BBC Profiles Pyongyang University of Science and Technology

…and its evangelical Christian founder

Documentaries about life in North Korea are always worth catching, and the BBC’s Panorama has just broadcast an interesting piece on Pyongyang University of Science and Technology (PUST), a private university where 500 hand-picked students are allowed by the regime to study business and technology skills under Western lecturers – albeit under close monitoring and restricted conditions.

One quirky element is that the students are all male but most of the guards are female, but also unexpected is that the founder and president is a US-Korean evangelical named James Chin-Kyung Kim (var. Kim Chin-Kyung). The programme, presented by Chris Rogers, concentrated on student life and what the existence of such an anomalous institution means for North Korea, although Kim himself would be a interesting documentary topic. There is input from Lord David Alton, who previously wrote about Kim for a website called Felix in 2010:

The university had its genesis in 1987 in a series of intermittent visits to Pyongyang.

Initially, he was treated as a curiosity by the regime. After the death of Kim Il Sung the climate changed and, during a visit in 1998, Dr Kim was arrested and thrown in jail, accused of being an American spy.

The situation appeared so bleak that he was told to write a will – and, in keeping with his vow to give everything back to his country – he even told his captors that once they had executed him they could have his body parts for medical research.

James Kim told me that “The North Korean Government was moved and allowed me to return to my home in China.” It was the first time someone was released after the death penalty was imposed.  He made no public complaints about what had occurred and “two years later they invited me back to North Korea and asked whether I would forget our differences and build a university for them like the one I had established in China.”

Kim appears in photo with Alton and with the oddly ubiquitous Baroness Cox.

Kim’s own story is told in a book entitled Loveism (published by Hongsungsa), which is in Korean but which was helpfully summarised by an evangelical website last November. According to this memoir, Kim served in the Korean war “as the youngest soldier”, aged 15, during which he was converted to Christianity by an American chaplain. He then studied philosophy at Soongsil University and became a high-school German teacher, before travelling to Europe, where he stayed at L’Abri in Switzerland at the invitation of Francis Schaeffer and afterwards studied for a Master’s degree in England. After that he returned to South Korea, where he founded a seminary and started a taxi company. However, he lost his money after being ripped off by a friend, prompting him to move to the USA. Next, he did a PhD and opened a shoe shop, which then led to a successful clothing company.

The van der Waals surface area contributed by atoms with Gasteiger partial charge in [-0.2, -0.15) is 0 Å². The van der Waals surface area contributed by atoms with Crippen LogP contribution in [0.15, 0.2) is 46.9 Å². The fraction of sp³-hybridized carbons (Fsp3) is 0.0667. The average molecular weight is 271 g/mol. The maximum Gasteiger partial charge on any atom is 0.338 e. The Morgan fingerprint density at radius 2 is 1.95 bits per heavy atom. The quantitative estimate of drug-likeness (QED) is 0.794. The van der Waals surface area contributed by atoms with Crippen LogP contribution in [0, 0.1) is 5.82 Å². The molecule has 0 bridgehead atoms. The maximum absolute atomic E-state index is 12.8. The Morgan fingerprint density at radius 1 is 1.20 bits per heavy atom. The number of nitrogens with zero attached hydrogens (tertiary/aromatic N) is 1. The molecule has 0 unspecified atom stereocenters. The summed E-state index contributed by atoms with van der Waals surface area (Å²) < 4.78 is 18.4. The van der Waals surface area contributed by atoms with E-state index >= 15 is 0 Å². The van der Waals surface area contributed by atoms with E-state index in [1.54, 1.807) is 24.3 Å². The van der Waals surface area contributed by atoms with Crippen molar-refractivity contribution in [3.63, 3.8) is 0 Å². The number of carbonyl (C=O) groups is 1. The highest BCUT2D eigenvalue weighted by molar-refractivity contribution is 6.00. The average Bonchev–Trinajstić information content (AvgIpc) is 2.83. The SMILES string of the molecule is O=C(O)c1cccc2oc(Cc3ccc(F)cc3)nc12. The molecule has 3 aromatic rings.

Then, in the 1980s, Kim was invited to an institute of science and society in China. Recalling that his father had founded a farming school in northeast China during the Japanese colonial period, Kim decided to create the Yanbian University of Science and Technology for ethnic Koreans, for which he eventually got approval after a two-year wait. This institution, known as YUST, formed the template for PUST in North Korea.

So, he keeps busy. But it’s not quite a one-man band: according to a book called The Teaching Ministry of Congregations, by Richard Robert Osmer, funding for YUST has come from the Somang Presbyterian church of Seoul, a prominent and politically well-connected church in South Korea.

The BBC documentary also follows Kim to worship at the Bongsu Church, a showcase place of worship for foreign workers in Pyongyang. Odd scenes ensue: it was clear that some of the attendees  – looking bored and awksward – were there for purely for show, dipping  an empty hand into the collection bag. The church was rebuilt a few years ago in partnership with the South Korean Presbyterian Church Association; its status is controversial, with some South Korean Christians denouncing it as a “fraud“, although Franklin Graham (whose mother went to school in Pyongyang back when it was the “Jerusalem of the East”) preached there in 2008.

One Response

  1. Female guards are concubines for the sons of “prominent” Koreans. Their function is only to be sex slaves.

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